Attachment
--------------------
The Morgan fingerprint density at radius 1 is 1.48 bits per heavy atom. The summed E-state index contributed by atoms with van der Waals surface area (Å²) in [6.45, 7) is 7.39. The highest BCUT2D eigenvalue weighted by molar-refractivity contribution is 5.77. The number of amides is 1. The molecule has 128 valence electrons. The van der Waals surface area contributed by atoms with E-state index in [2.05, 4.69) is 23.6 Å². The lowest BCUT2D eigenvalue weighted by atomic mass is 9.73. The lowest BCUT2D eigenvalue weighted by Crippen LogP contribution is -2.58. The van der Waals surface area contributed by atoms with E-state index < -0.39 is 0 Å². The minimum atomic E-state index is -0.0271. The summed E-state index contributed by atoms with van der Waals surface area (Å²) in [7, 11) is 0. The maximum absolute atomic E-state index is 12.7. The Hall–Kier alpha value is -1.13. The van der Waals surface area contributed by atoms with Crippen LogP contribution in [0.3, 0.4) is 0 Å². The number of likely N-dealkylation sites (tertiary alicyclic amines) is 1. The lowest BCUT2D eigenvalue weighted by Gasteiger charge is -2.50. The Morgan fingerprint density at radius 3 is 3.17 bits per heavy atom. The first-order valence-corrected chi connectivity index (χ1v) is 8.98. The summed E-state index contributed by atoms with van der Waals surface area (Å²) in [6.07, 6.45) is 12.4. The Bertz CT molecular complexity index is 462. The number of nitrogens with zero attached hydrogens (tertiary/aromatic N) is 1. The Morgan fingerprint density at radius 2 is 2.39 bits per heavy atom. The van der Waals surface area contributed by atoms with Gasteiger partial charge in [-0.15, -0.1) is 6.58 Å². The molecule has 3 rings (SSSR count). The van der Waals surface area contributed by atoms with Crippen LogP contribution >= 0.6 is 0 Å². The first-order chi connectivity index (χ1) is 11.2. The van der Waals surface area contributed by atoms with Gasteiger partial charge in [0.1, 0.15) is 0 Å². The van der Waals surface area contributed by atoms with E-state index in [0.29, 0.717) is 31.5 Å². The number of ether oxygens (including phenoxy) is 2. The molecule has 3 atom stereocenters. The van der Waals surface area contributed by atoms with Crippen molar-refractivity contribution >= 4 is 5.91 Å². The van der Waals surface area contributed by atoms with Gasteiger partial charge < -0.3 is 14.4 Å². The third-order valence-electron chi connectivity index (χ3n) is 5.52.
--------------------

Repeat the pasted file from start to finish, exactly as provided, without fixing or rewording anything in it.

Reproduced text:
The Morgan fingerprint density at radius 1 is 1.48 bits per heavy atom. The summed E-state index contributed by atoms with van der Waals surface area (Å²) in [6.45, 7) is 7.39. The highest BCUT2D eigenvalue weighted by molar-refractivity contribution is 5.77. The number of amides is 1. The molecule has 128 valence electrons. The van der Waals surface area contributed by atoms with E-state index in [2.05, 4.69) is 23.6 Å². The lowest BCUT2D eigenvalue weighted by atomic mass is 9.73. The lowest BCUT2D eigenvalue weighted by Crippen LogP contribution is -2.58. The van der Waals surface area contributed by atoms with E-state index < -0.39 is 0 Å². The minimum atomic E-state index is -0.0271. The summed E-state index contributed by atoms with van der Waals surface area (Å²) in [7, 11) is 0. The maximum absolute atomic E-state index is 12.7. The Hall–Kier alpha value is -1.13. The van der Waals surface area contributed by atoms with Crippen LogP contribution in [0.3, 0.4) is 0 Å². The number of likely N-dealkylation sites (tertiary alicyclic amines) is 1. The lowest BCUT2D eigenvalue weighted by Gasteiger charge is -2.50. The Morgan fingerprint density at radius 3 is 3.17 bits per heavy atom. The first-order valence-corrected chi connectivity index (χ1v) is 8.98. The summed E-state index contributed by atoms with van der Waals surface area (Å²) in [6.07, 6.45) is 12.4. The Bertz CT molecular complexity index is 462. The number of nitrogens with zero attached hydrogens (tertiary/aromatic N) is 1. The Morgan fingerprint density at radius 2 is 2.39 bits per heavy atom. The van der Waals surface area contributed by atoms with Gasteiger partial charge in [-0.15, -0.1) is 6.58 Å². The molecule has 3 rings (SSSR count). The van der Waals surface area contributed by atoms with Crippen LogP contribution >= 0.6 is 0 Å². The first-order chi connectivity index (χ1) is 11.2. The van der Waals surface area contributed by atoms with Gasteiger partial charge in [0.1, 0.15) is 0 Å². The van der Waals surface area contributed by atoms with E-state index in [0.29, 0.717) is 31.5 Å². The number of ether oxygens (including phenoxy) is 2. The molecule has 3 atom stereocenters. The van der Waals surface area contributed by atoms with Crippen molar-refractivity contribution >= 4 is 5.91 Å². The van der Waals surface area contributed by atoms with Gasteiger partial charge < -0.3 is 14.4 Å². The third-order valence-electron chi connectivity index (χ3n) is 5.52.